The Portuguese enjoyed happy times as an assistant at the Catalan club, but has become a despised figure at Camp Nou following a series of spats with his previous employers
By Ben Hayward
“Barca, in my heart – today, tomorrow, and forever.” It may be hard to believe now, but those words were uttered by Jose Mourinho in 1997. The Portuguese stood alongside Bobby Robson on the balcony of the Generalitat [Catalunya’s government building] in the centre of the city and swore eternal love to the club, in front of thousands of Barcelona fans, through a loud microphone.
The Portuguese was starting out alongside Bobby Robson and would work for three more years at the Catalan club as assistant to coach Louis van Gaal. The Dutchman even let Mourinho take charge of some first-team games in the Copa del Rey as Mourinho cut his teeth on one of football's most privileged benches.
Mourinho eventually left in 2000 to take up a full-time coaching role in Portugal, and in those early days at Uniao Leiria, when he began to impress with positive performances and results, he would joke to reporters that although things were going well, he wasn’t ready to coach Barca just yet. A return to Camp Nou was clearly in his plans, but surely even he could not have imagined the kind of return he will experience when he returns to the spiritual home of his former club tomorrow with Real Madrid.
Barca bashing | Mourinho has made a habit of criticising the club he once loved
So how did it come to this? The footballing world began to sit up and take notice of Mourinho in 2003, when the Portuguese led Porto to success in the UEFA Cup. A year later, he had achieved the unthinkable - a Champions League win with the unfancied Dragons. A move to Chelsea followed and the Londoners met Barca in a mouthwatering last-16 tie in the Champions League.
That’s where the relationship began to sour. After Barca's 2-1 first-leg win, Mourinho claimed then-coach Frank Rijkaard had spoken to referee Anders Frisk in the changing room at half-time. Frisk received death threats and decided to quit the game, while Mourinho incurred the wrath of Barca fans. Chelsea advanced to the quarter-finals at the expense of the Catalans, winning 4-2 in the second-leg, but for Mourinho it was the beginning of the end of a love story which had looked destined to enjoy a successful conclusion.
A year later, Barca and Chelsea met again in the last 16. This time, Barca won the first-leg at Stamford Bridge after Asier del Horno had been sent off for hauling down Lionel Messi close to the corner flag. Mourinho reacted angrily as he slammed Barca’s bright young star. “How do you say cheating in Catalan?” he said. “Barcelona is a cultural city with many great theatres and this boy has learned very well. He's learned play-acting.”
After a 1-1 draw saw Barca seal their passage to the last eight, Mourinho moaned: “We have not seen two games where we had 11 players versus 11, so we have not seen Barcelona win against 11 - that's all I can say." His words sound familiar.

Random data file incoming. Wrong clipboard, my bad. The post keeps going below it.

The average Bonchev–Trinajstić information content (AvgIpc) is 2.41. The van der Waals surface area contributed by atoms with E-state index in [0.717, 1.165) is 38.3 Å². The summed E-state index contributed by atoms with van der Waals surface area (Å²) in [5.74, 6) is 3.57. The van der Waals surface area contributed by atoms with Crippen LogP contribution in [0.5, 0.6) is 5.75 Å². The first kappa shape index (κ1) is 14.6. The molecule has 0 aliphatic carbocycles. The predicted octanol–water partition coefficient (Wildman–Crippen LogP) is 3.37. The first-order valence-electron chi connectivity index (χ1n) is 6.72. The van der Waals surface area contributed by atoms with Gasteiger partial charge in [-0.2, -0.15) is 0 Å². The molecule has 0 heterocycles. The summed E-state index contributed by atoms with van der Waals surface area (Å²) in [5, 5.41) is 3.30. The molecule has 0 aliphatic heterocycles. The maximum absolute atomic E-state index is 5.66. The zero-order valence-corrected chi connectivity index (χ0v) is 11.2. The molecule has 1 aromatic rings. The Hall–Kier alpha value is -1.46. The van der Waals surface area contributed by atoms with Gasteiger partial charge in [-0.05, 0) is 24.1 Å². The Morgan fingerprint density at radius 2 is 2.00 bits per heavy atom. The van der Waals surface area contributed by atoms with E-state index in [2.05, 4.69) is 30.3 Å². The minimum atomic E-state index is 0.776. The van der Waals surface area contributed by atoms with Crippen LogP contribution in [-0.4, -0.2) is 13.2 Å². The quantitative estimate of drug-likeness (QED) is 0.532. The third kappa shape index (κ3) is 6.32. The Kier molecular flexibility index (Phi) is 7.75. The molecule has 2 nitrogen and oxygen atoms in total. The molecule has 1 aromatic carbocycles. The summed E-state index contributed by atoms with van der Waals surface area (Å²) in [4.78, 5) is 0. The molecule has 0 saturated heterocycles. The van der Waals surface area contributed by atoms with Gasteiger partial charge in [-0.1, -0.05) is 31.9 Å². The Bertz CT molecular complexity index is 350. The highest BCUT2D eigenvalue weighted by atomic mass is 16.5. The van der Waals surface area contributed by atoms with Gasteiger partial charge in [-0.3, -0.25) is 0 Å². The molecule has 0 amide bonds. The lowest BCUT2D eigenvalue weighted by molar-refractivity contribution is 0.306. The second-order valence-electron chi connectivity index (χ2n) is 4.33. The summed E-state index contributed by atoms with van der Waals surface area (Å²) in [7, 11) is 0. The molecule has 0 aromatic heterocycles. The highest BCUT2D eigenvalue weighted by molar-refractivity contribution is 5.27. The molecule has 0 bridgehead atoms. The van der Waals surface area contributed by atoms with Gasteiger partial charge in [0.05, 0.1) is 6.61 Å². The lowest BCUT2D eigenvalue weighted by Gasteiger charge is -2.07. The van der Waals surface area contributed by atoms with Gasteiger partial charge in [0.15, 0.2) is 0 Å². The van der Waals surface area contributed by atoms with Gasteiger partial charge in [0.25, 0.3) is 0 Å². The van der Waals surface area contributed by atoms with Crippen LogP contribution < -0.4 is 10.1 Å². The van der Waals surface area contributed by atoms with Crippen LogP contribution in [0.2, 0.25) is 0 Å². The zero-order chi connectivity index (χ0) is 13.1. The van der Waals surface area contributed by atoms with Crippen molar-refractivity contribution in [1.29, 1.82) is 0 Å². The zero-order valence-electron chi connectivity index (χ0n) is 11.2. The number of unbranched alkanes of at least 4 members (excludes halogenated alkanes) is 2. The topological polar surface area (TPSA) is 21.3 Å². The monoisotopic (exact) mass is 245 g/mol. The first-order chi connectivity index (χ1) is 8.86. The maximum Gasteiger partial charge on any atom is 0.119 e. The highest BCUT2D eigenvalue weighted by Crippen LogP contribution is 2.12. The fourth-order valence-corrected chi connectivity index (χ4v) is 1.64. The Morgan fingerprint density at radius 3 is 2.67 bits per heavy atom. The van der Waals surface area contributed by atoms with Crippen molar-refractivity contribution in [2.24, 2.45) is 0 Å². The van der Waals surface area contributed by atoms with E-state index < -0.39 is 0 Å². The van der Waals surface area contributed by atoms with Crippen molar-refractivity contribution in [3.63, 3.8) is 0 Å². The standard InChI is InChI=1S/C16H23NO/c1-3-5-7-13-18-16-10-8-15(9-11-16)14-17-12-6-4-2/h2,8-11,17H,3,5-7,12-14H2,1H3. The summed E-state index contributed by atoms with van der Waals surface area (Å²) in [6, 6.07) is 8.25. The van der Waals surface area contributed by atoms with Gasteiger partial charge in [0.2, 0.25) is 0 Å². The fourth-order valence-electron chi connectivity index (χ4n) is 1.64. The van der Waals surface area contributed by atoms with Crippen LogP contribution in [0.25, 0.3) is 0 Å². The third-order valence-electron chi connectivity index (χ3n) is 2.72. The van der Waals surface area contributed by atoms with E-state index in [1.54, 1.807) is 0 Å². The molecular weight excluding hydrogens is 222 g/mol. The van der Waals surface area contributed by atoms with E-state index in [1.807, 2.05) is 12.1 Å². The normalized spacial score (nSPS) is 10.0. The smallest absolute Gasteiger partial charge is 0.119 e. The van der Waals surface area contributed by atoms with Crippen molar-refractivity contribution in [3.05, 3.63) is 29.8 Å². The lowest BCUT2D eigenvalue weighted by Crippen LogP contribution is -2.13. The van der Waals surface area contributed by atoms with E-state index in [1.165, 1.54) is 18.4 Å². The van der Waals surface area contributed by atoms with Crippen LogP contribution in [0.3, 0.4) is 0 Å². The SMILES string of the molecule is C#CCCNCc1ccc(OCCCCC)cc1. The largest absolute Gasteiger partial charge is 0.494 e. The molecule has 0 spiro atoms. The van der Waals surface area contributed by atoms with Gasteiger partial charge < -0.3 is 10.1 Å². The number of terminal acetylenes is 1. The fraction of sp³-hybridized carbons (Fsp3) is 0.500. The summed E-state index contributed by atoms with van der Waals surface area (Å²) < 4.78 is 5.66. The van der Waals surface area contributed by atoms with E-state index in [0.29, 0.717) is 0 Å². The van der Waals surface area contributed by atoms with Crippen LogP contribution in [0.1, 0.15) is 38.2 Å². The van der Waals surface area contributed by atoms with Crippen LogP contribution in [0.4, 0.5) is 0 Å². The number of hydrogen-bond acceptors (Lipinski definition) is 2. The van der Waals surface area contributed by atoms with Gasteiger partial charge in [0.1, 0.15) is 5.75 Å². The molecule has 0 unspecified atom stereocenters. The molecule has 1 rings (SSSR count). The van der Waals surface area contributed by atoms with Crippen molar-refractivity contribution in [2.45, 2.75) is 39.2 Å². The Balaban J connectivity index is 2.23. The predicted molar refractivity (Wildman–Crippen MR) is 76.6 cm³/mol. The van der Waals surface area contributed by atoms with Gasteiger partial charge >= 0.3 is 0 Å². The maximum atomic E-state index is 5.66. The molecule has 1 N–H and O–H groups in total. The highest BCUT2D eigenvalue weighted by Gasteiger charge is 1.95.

Barca went on to win the competition, but the two teams met again in the group stages the following season. Mourinho felt no reason to complain after a 1-0 win at Stamford Bridge, but continued his feud with the Catalans following an entertaining 2-2 draw at Camp Nou two weeks later.
“I think it is not easy for a referee to be a referee when the players are diving minute after minute,” he said. “Frank Rijkaard is a lucky manager because his Barcelona stars are protected match after match.” Rijkaard’s time at Barca came to an end in 2008 following two trophyless seasons and then-club president Joan Laporta decided a change was necessary.
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Mourinho was heavily tipped to take over and one newspaper even published his preferred starting XI. The Portuguese was considered, but Laporta took advice from Barca legend Johan Cruyff and decided against employing the Portuguese. The former boss admitted Mourinho had been the “safe option”, but opted for current coach Pep Guardiola for football reasons.
“Barca have their own style that should be respected whenever a new coach is chosen. The team likes to control the game and to have the ball at our feet as our gameplay leads us to victory. Those that are suggesting other coaches for this team who have a very different style are completely wrong. No coach will ever come here that has a different belief to that.” That ruled out Mourinho.
The Portuguese moved to Inter instead, but found himself up against Barca four times in his second season at the Italian club. In the side's semi-final second-leg at Camp Nou, Mourinho was greeted with banners ridiculing him as 'the translator', alluding to his role under Robson, with whom he had begun working in Portugal as an interpreter in the early 1990s. Before the match, which Inter lost 1-0 but advanced to the final courtesy of a 3-2 aggregate win, Mourinho upset Barca again as he claimed the Catalans were obsessed with winning the Champions League at the home of their biggest rivals, Real Madrid - the venue of the 2010 final.
“It’s an obsession you can see and feel. I was here in 1997 and I lived a Copa del Rey final at the Bernabeu between Real Betis and Barca. It seemed like we had won the World Cup. To have a Catalan flag in the Bernabeu is an obsession. It’s anti-Madridismo."
Now, Mourinho has been reported to UEFA by Barcelona following his hugely controversial comments after last week’s 2-0 defeat to the Catalans in the first leg of the teams’ Champions League semi-final, when he claimed Guardiola’s side receive favourable refereeing decisions from European football’s governing body and questioned the club’s agreement with Unicef. But standing on the balcony of the Generalitat in 1997, with the Copa del Rey in his hands, he declared his undying affection for Barca. There’s a fine line between love and hate.
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